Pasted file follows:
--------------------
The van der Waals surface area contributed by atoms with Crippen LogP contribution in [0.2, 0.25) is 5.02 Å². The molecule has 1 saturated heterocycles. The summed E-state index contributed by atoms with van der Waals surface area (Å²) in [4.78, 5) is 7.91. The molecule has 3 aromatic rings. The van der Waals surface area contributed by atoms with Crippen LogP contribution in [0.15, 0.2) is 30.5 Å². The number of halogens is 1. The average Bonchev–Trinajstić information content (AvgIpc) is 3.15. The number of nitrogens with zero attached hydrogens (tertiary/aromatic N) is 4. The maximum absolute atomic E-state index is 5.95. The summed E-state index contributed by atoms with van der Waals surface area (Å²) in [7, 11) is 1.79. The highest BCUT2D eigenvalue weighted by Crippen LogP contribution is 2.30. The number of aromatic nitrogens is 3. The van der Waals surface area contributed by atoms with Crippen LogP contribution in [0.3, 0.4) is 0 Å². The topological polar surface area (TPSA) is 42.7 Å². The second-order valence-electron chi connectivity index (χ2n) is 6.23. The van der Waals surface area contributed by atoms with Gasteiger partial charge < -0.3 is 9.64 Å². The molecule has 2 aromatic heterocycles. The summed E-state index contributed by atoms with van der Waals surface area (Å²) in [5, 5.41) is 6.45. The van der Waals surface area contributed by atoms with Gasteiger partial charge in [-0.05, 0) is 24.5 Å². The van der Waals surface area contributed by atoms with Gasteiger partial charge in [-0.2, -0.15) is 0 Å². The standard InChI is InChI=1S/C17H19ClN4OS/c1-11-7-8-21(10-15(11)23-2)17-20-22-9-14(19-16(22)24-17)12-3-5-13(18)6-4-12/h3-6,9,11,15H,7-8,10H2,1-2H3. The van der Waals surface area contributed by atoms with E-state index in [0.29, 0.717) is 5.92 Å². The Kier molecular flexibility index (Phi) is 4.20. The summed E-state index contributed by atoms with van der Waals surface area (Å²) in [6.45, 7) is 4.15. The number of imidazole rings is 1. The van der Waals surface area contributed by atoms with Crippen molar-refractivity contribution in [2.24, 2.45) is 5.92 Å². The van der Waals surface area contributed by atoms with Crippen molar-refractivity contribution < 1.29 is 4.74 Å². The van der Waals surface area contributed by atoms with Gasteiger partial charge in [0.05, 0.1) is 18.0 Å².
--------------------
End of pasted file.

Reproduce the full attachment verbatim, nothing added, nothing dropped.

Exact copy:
The van der Waals surface area contributed by atoms with Crippen LogP contribution in [0.2, 0.25) is 5.02 Å². The molecule has 1 saturated heterocycles. The summed E-state index contributed by atoms with van der Waals surface area (Å²) in [4.78, 5) is 7.91. The molecule has 3 aromatic rings. The van der Waals surface area contributed by atoms with Crippen LogP contribution in [0.15, 0.2) is 30.5 Å². The number of halogens is 1. The average Bonchev–Trinajstić information content (AvgIpc) is 3.15. The number of nitrogens with zero attached hydrogens (tertiary/aromatic N) is 4. The maximum absolute atomic E-state index is 5.95. The summed E-state index contributed by atoms with van der Waals surface area (Å²) in [7, 11) is 1.79. The highest BCUT2D eigenvalue weighted by Crippen LogP contribution is 2.30. The number of aromatic nitrogens is 3. The van der Waals surface area contributed by atoms with Crippen LogP contribution in [0.3, 0.4) is 0 Å². The topological polar surface area (TPSA) is 42.7 Å². The second-order valence-electron chi connectivity index (χ2n) is 6.23. The van der Waals surface area contributed by atoms with Gasteiger partial charge < -0.3 is 9.64 Å². The molecule has 2 aromatic heterocycles. The summed E-state index contributed by atoms with van der Waals surface area (Å²) in [5, 5.41) is 6.45. The van der Waals surface area contributed by atoms with Gasteiger partial charge in [-0.05, 0) is 24.5 Å². The van der Waals surface area contributed by atoms with Gasteiger partial charge in [-0.2, -0.15) is 0 Å². The standard InChI is InChI=1S/C17H19ClN4OS/c1-11-7-8-21(10-15(11)23-2)17-20-22-9-14(19-16(22)24-17)12-3-5-13(18)6-4-12/h3-6,9,11,15H,7-8,10H2,1-2H3. The van der Waals surface area contributed by atoms with E-state index in [0.29, 0.717) is 5.92 Å². The Kier molecular flexibility index (Phi) is 4.20. The summed E-state index contributed by atoms with van der Waals surface area (Å²) in [6.45, 7) is 4.15. The number of imidazole rings is 1. The van der Waals surface area contributed by atoms with Crippen molar-refractivity contribution in [2.24, 2.45) is 5.92 Å². The van der Waals surface area contributed by atoms with Crippen molar-refractivity contribution < 1.29 is 4.74 Å². The van der Waals surface area contributed by atoms with Gasteiger partial charge in [0.05, 0.1) is 18.0 Å².